MedImmune stock offering brings in $109 million Shares, initially priced at $9.25, go for $43.50

Only six months after an initial public stock offering at $9.25 a share, a Gaithersburg biotech company working on genetically engineered vaccines for AIDS and other diseases has completed a second stock offering at more than four times that price.

The latest stock sale by MedImmune Inc. brought in about $109 million before brokerage fees -- $22 million to the company itself and $87 million to ground-floor investors and company executives.


The company was founded in 1988 by four Edison, N.J.-based entrepreneurs organized as HealthCare Investment Corp.

HealthCare's four partners believed that after the year 2000, one of every two prescription drugs "would turn genes on or off," Wallace H. Steinberg, chairman of the board, said.


In addition to MedImmune, they have started three other companies in Gaithersburg that are at various stages of development. Genetic Therapy Inc., which went public in late July with a $13 million stock sale, is fighting genetically transmitted diseases. Molecular Oncology Inc. is looking for ways to diagnose and cure cancer. Pharmavene Inc., the newest, is developing drugs and diagnostics to treat addictions.

MedImmune obtained the rights to a vaccine technology based on the BCG microbe, which is used as a vaccine against tuberculosis. The company is trying to use this microbe as a carrier for genes it has found elsewhere in nature that show an ability to ward off various diseases.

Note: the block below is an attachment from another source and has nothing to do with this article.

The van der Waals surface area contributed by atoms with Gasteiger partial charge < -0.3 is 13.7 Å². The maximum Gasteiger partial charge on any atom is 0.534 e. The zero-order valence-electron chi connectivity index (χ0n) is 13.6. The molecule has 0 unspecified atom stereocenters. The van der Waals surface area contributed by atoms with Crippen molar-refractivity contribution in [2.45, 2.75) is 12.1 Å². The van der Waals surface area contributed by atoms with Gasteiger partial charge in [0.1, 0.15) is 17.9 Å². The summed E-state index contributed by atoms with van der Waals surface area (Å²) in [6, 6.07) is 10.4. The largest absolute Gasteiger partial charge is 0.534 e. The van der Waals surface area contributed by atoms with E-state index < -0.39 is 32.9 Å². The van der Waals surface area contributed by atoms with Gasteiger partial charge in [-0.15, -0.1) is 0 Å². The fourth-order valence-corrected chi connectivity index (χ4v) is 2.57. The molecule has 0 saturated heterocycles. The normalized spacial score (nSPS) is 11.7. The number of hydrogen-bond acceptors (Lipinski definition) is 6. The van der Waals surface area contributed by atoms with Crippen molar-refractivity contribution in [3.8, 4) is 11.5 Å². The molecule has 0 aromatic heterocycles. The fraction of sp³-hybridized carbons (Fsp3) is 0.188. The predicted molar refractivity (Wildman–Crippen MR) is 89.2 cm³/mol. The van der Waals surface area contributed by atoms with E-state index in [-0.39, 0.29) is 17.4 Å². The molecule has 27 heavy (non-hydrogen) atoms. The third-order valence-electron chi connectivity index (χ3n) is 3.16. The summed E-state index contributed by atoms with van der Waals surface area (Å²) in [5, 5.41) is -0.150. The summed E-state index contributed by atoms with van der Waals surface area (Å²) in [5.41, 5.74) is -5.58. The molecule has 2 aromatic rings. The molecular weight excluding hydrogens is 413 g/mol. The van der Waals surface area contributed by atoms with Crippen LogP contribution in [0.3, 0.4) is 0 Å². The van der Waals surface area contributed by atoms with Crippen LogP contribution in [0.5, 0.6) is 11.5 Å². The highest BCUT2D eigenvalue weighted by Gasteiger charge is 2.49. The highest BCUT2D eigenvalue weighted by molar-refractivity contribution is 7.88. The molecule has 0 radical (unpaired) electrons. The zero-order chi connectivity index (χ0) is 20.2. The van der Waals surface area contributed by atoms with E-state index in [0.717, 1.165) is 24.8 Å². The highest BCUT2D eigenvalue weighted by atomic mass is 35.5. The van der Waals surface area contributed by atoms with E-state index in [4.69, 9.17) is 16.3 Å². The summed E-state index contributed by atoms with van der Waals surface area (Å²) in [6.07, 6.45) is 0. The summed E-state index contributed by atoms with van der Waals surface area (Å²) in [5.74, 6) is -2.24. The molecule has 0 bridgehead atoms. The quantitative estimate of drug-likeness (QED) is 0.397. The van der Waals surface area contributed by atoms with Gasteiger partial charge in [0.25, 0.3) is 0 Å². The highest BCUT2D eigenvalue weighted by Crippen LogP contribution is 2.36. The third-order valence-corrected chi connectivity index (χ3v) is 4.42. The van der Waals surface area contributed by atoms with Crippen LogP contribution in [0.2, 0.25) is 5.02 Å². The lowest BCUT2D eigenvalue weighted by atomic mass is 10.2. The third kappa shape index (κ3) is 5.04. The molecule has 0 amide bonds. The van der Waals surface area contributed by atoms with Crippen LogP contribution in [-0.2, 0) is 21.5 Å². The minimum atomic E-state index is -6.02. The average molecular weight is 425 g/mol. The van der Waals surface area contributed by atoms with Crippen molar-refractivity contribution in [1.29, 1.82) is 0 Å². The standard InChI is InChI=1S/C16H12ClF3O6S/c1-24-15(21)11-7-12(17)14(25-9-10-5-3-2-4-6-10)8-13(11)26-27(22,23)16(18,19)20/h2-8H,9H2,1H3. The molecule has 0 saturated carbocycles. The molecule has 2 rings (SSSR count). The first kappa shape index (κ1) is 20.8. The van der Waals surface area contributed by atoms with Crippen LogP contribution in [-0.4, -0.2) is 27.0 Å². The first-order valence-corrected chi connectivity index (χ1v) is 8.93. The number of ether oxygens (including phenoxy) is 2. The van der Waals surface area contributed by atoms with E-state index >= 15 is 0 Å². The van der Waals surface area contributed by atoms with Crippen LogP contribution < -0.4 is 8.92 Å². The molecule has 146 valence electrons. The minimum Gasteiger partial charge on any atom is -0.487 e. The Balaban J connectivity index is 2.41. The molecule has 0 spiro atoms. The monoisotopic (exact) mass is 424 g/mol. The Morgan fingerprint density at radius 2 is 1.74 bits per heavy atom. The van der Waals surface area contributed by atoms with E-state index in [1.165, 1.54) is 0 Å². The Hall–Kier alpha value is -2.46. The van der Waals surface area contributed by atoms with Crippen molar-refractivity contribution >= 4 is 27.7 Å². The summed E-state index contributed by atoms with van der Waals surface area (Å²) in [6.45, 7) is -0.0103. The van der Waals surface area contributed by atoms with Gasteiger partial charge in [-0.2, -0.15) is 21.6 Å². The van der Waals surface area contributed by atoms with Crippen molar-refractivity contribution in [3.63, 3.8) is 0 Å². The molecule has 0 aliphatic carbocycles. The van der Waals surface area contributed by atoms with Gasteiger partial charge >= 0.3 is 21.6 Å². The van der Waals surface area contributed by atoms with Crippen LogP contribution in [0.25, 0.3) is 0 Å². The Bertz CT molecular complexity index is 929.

In October, MedImmune announced that Merck & Co. will help fund research into using the BCG microbe as a carrier for a vaccine against the virus that causes acquired immune deficiency syndrome. A similar agreement with Connaught Laboratories Inc. is paying for research into using

the microbe to avoid Lyme disease and hepatitis.

In the sale announced yesterday, MedImmune sold 2.5 million shares at $43.50 apiece, according to a press release. It said 500,000 shares were sold by the company itself, while 2 million shares were sold on behalf of HealthCare Investment Corp. and several MedImmune executives.

The secondary offering locked in millions of dollars of profits for several top executives, while leaving them with sizable holdings in the company.

Dr. Wayne T. Hockmeyer, president and chief executive, sold 97,000 shares for $4.2 million, while retaining 345,000 shares. Dr. Franklin H. Top Jr., executive vice president and medical director, sold 62,000 shares for $2.7 million and still has 217,000 shares.

Dr. James F. Young, director of research, sold 54,000 shares for $2.3 million and retains 127,000 shares, while David P. Wright, executive vice president of marketing and administration, sold 23,000 shares for $1 million and has 17,000 left.